McKibben said the maths on avoiding the worst impacts of climate change means that there is not enough room in the carbon budget for new fossil fuel projects.” If new coal and gas projects amount to an exercise in digging up unburnable carbon, that makes the loans that enable these projects a massive economic gamble,” he said. Interestingly, one of Australia’s biggest utilities, coal and gas producer AGL Energy, earlier this week called for Australia to impose ambitious carbon budgets.
Ausgrid cancels extension
Following our story on Thursday suggesting that state-owned networks should write down the value of their investments, based on the fact that they are not being used as much as they had thought, and much of that investment may not have been required, comes news that NSW government network operator Transgrid has decided not to go ahead with a planned $200 million plus transmission line from Stround to Landsowne, north of Taree on the state’s mid north coast. The extension attracted controversy from local farmers and activists, whose campaign against the proposal reached the NSW government.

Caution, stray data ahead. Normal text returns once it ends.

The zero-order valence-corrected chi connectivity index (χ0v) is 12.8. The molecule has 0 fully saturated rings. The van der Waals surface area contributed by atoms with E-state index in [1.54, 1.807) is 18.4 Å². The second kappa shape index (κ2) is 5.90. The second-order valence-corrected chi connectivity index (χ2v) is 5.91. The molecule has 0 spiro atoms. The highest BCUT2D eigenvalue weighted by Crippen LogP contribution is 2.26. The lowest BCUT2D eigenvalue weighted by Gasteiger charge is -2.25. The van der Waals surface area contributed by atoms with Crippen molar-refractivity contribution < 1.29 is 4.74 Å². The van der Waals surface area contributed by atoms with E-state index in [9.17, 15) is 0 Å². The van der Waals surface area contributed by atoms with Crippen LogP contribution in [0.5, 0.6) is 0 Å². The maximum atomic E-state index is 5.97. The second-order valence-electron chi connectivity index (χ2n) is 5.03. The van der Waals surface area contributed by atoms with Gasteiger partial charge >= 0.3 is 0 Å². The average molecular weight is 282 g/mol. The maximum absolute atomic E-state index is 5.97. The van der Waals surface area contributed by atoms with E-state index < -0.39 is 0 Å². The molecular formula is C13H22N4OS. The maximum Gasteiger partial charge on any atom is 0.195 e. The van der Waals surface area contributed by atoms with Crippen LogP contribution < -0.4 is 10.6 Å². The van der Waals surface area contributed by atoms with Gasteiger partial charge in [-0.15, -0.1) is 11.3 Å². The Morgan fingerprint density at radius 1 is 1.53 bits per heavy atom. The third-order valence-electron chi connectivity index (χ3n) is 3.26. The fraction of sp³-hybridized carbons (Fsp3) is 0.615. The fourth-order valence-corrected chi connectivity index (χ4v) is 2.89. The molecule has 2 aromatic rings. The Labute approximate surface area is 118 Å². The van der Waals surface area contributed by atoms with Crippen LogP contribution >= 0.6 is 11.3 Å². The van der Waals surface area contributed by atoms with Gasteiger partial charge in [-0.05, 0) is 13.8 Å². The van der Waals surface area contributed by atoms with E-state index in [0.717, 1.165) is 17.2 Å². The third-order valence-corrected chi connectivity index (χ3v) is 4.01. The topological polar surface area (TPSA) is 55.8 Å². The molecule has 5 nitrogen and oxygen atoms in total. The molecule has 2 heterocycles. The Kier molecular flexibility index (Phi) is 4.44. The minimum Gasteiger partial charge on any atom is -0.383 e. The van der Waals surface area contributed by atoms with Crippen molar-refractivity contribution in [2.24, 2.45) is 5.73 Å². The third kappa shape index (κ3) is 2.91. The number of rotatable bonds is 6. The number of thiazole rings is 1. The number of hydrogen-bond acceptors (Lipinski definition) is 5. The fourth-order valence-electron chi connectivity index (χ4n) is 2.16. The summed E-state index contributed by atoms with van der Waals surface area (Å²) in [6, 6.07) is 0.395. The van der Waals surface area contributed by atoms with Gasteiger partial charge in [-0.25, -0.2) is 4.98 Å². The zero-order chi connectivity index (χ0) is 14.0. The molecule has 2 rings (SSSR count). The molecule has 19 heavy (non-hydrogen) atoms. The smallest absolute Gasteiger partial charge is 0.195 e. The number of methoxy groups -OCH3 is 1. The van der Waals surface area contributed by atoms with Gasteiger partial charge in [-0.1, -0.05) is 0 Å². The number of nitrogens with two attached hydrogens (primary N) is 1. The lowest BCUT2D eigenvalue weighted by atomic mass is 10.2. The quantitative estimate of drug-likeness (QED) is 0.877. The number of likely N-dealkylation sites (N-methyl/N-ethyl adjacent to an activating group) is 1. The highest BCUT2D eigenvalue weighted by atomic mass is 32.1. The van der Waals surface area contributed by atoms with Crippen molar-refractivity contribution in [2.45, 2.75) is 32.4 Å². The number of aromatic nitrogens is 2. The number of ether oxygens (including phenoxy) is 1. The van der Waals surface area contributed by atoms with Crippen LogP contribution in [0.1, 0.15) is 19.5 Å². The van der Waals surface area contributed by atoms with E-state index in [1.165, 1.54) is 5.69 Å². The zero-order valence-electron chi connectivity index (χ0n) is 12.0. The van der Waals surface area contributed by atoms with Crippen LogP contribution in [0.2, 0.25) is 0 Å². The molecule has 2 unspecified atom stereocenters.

After several reviews, Transgrid at first downgraded the proposal from a 330kV line to a smaller 132kV line, and has now abandoned it completely. An independent review commissioned by the government found that demand forecasts for the extension had been hopelessly over-optimistic. It says a line extension would not be needed for at least 20 years, if at all. In the meantime, distributed generation and other cheaper alternatives would likely be sufficient.
It has been reported that the Australian Energy Market Operator estimates Transgrid has overspent on its networks by at least $1 billion. Which leads us to this thought – if the regulator can conduct a thorough review of all such investment over recent years, perhaps then the network owners can be forced to write down the value of the monies that were clearly overspent, rather than passing on the costs to consumers for the life of the asset. Oh, and good on the NSW government for taking a principled line on this. They don’t often get a gong from us. Now for the write downs!